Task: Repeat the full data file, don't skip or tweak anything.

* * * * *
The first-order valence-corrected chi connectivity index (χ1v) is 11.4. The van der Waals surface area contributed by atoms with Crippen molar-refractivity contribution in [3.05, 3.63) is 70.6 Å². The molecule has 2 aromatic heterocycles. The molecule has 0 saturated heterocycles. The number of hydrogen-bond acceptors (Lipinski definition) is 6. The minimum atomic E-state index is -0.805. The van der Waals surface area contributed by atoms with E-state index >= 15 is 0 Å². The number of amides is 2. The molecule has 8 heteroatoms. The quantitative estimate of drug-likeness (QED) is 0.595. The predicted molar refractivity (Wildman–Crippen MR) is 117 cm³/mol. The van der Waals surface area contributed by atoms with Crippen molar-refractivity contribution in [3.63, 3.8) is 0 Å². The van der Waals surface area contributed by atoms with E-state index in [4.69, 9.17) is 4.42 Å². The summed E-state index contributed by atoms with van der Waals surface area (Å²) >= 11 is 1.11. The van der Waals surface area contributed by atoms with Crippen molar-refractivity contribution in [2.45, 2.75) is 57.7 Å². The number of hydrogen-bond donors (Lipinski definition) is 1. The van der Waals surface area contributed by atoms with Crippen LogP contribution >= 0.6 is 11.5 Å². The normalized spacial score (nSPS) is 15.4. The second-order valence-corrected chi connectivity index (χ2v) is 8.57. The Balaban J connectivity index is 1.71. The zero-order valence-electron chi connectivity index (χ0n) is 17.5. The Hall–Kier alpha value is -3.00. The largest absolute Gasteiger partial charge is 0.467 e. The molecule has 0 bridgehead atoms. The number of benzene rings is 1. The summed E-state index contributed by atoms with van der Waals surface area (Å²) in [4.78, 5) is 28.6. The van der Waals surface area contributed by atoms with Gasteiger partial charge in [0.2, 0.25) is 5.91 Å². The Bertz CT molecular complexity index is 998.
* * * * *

The first-order valence-corrected chi connectivity index (χ1v) is 11.4. The van der Waals surface area contributed by atoms with Crippen molar-refractivity contribution in [3.05, 3.63) is 70.6 Å². The molecule has 2 aromatic heterocycles. The molecule has 0 saturated heterocycles. The number of hydrogen-bond acceptors (Lipinski definition) is 6. The minimum atomic E-state index is -0.805. The van der Waals surface area contributed by atoms with E-state index >= 15 is 0 Å². The number of amides is 2. The molecule has 8 heteroatoms. The quantitative estimate of drug-likeness (QED) is 0.595. The predicted molar refractivity (Wildman–Crippen MR) is 117 cm³/mol. The van der Waals surface area contributed by atoms with Crippen molar-refractivity contribution in [3.63, 3.8) is 0 Å². The van der Waals surface area contributed by atoms with E-state index in [4.69, 9.17) is 4.42 Å². The summed E-state index contributed by atoms with van der Waals surface area (Å²) >= 11 is 1.11. The van der Waals surface area contributed by atoms with Crippen molar-refractivity contribution in [2.45, 2.75) is 57.7 Å². The number of hydrogen-bond donors (Lipinski definition) is 1. The van der Waals surface area contributed by atoms with Crippen LogP contribution >= 0.6 is 11.5 Å². The normalized spacial score (nSPS) is 15.4. The second-order valence-corrected chi connectivity index (χ2v) is 8.57. The Balaban J connectivity index is 1.71. The zero-order valence-electron chi connectivity index (χ0n) is 17.5. The Hall–Kier alpha value is -3.00. The largest absolute Gasteiger partial charge is 0.467 e. The molecule has 0 bridgehead atoms. The number of benzene rings is 1. The summed E-state index contributed by atoms with van der Waals surface area (Å²) in [4.78, 5) is 28.6. The van der Waals surface area contributed by atoms with Gasteiger partial charge in [0.2, 0.25) is 5.91 Å². The Bertz CT molecular complexity index is 998.